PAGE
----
Mine is the life of a Greek Australian woman. I am the offspring of a fiercely patriotic Greek father who lives enclosed in an ethnic bubble and has no dealings with the Anglo-Australian population and refuses to learn their ‘barbaric’ tongue. The offspring of a mother who once upon a time longed to return home, grow old and be buried in the motherland, but who has resigned herself to the reality that Australia is to be her burial land; that this Greek woman will spend eternity among the alien spirits that once roamed this diverse terrain but now remain hidden in the land, weeping at the destruction and desolation of its children and the sacrilege against sacred ground.
‘Where are you from?’ ‘Are you Australian?’ Ah, how I detest these questions; how they eat away at me.
What am I? Neither Aboriginal nor a descendant of the British—now the true native people of Australia. Neither here nor there, neither Greek nor Australian. Juxtaposed between two worlds, I live an ambiguous existence. Born in a country that sees me as the ‘other’, I nevertheless cling to a Greek heritage and culture that appears strange to me; I seek to re-learn the mother tongue and find solace in the unbelievable Spirituality of the Greek Orthodox Church and the Byzantine heritage forgotten by the modern western world. I write of the Greek Community in Australia whilst studying the Great English Poets whom I love with a passion.
Alas, this ambiguous state is the norm for this young country, for its inhabitants.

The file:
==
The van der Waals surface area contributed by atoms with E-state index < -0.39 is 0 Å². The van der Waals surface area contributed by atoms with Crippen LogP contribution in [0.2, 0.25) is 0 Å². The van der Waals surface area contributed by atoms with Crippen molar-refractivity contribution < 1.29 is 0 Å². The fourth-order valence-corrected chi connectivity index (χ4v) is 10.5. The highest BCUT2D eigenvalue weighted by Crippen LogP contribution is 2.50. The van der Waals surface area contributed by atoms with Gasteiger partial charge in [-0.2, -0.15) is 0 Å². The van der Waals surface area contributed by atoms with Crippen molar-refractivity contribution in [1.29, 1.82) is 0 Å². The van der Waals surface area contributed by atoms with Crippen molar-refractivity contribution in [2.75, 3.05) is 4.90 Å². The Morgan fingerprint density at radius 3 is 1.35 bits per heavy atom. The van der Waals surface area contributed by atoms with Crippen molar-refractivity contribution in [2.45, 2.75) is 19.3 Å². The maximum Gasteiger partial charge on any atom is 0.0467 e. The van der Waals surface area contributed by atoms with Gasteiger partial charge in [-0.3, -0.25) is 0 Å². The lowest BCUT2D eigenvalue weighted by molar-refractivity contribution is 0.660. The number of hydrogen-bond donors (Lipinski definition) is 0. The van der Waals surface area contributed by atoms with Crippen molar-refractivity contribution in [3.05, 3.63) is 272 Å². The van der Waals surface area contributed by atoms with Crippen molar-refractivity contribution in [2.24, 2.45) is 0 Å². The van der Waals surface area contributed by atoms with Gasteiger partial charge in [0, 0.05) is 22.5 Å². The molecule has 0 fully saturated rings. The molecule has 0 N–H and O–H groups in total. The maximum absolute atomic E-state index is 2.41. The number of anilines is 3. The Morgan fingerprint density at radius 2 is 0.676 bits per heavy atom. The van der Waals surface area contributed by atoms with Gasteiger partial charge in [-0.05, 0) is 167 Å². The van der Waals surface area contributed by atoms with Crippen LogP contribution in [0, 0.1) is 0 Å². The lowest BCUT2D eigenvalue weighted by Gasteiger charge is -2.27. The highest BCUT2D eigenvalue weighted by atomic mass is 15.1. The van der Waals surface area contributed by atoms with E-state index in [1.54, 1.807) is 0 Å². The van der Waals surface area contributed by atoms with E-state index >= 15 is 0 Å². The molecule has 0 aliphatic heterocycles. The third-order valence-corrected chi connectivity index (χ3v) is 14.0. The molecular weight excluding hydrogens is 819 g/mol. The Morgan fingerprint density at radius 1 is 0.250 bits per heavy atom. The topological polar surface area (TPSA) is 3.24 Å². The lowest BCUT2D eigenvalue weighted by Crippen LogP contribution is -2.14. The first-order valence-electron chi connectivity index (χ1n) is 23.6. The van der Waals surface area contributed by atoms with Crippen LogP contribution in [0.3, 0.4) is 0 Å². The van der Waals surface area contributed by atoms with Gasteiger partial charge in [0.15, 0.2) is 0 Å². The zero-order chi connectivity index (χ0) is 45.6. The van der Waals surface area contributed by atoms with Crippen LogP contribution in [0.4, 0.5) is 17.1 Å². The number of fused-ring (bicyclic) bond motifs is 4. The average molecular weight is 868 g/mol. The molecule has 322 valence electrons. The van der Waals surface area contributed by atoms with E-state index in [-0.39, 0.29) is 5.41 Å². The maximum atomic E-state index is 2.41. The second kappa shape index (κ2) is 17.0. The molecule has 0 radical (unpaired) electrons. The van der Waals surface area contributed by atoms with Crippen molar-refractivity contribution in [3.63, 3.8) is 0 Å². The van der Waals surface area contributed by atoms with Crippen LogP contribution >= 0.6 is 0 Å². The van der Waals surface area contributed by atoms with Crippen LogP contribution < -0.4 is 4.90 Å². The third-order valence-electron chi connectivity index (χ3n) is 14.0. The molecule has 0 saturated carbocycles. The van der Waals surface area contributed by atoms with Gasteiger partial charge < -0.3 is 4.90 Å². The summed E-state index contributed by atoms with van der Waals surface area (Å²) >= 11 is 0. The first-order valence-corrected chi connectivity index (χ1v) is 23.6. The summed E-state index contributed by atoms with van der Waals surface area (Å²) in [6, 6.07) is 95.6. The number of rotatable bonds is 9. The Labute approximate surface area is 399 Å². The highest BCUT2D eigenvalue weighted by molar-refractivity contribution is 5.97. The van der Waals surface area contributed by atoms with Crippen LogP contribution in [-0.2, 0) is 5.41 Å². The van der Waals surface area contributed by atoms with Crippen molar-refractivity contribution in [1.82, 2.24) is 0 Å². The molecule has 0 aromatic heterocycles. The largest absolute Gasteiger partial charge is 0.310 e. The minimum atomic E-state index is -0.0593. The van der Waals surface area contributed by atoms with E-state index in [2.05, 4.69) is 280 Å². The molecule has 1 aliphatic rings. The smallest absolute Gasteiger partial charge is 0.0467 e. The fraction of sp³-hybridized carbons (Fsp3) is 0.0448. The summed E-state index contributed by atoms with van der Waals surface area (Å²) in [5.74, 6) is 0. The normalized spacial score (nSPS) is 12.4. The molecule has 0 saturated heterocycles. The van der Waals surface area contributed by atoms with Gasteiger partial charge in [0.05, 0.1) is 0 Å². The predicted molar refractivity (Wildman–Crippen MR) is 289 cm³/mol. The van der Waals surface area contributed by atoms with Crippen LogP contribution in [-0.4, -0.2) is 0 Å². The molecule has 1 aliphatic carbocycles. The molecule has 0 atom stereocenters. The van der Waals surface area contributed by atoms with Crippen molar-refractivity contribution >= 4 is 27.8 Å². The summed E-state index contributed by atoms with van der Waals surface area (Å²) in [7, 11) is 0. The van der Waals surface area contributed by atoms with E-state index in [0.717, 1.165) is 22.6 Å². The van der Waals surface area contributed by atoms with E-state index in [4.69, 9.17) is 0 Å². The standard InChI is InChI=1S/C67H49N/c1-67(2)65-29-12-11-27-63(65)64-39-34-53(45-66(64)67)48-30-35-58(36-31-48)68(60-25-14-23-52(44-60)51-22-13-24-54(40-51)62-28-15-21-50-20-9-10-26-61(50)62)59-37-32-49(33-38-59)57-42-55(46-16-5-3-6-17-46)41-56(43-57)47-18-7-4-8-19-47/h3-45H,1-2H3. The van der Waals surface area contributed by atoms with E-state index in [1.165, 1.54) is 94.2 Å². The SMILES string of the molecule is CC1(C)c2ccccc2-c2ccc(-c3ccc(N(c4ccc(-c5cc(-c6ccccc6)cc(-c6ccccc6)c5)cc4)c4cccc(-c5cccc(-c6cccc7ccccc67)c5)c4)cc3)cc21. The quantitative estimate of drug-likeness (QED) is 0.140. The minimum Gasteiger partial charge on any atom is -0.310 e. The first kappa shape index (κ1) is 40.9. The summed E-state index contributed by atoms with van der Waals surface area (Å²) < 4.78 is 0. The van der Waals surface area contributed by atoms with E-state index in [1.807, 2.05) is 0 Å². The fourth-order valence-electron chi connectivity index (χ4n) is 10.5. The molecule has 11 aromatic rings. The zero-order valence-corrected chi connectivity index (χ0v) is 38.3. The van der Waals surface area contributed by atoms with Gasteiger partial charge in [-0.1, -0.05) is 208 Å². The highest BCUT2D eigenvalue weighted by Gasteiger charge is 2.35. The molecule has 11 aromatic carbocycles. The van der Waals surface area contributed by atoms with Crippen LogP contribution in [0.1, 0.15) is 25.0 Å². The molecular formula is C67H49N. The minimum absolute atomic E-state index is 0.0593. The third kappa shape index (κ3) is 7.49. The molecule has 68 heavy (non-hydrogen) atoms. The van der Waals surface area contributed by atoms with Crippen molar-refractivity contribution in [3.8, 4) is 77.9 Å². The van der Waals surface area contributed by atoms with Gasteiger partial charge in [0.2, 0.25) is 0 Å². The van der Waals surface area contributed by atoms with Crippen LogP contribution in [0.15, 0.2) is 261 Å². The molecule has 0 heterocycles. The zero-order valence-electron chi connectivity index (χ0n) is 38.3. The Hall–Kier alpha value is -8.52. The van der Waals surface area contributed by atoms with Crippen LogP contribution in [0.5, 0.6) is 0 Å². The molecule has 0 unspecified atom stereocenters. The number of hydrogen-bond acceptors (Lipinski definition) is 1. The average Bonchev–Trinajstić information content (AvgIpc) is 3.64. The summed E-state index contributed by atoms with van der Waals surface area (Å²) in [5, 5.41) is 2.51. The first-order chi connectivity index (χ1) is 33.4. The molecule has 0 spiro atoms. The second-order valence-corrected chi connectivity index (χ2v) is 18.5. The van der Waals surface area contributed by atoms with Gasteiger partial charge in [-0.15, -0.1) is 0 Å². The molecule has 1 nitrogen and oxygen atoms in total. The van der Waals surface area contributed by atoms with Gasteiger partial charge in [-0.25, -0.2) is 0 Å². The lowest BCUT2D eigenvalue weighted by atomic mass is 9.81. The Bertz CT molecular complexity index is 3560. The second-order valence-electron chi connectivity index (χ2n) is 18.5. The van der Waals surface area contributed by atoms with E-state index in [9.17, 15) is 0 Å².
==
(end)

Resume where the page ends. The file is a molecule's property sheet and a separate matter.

Identity. You Greeks in the motherland do not need to worry about this. You know who you are. You know where you belong. In a land that has nurtured you and your ancestors for thousands of years. Among the majestic mountains and along the enigmatic sea that has enthralled your forefathers for centuries, that has infused the land with stories of nymphs and gods, stories of holy men and women working towards the Kingdom of God. The great Saints of the Church who continue to roam the land in all their miraculous glory, healing the sick and restoring faith to the doubters.
My vision will be fulfilled; I can feel it. Of climbing the steps to the Acropolis and exploring medieval towns. Scaling primordial mountains that once were the abode of the gods; exploring sacred land where my ancestors once came to listen to oracles that foretold great and tragic events
A flower uprooted from its nutritious soil—from its native soil—withers and eventually dies. Plucked up and displaced, forced to grow in an alien land that I have never truly felt at home with. Will things change for me? Only time will tell. . .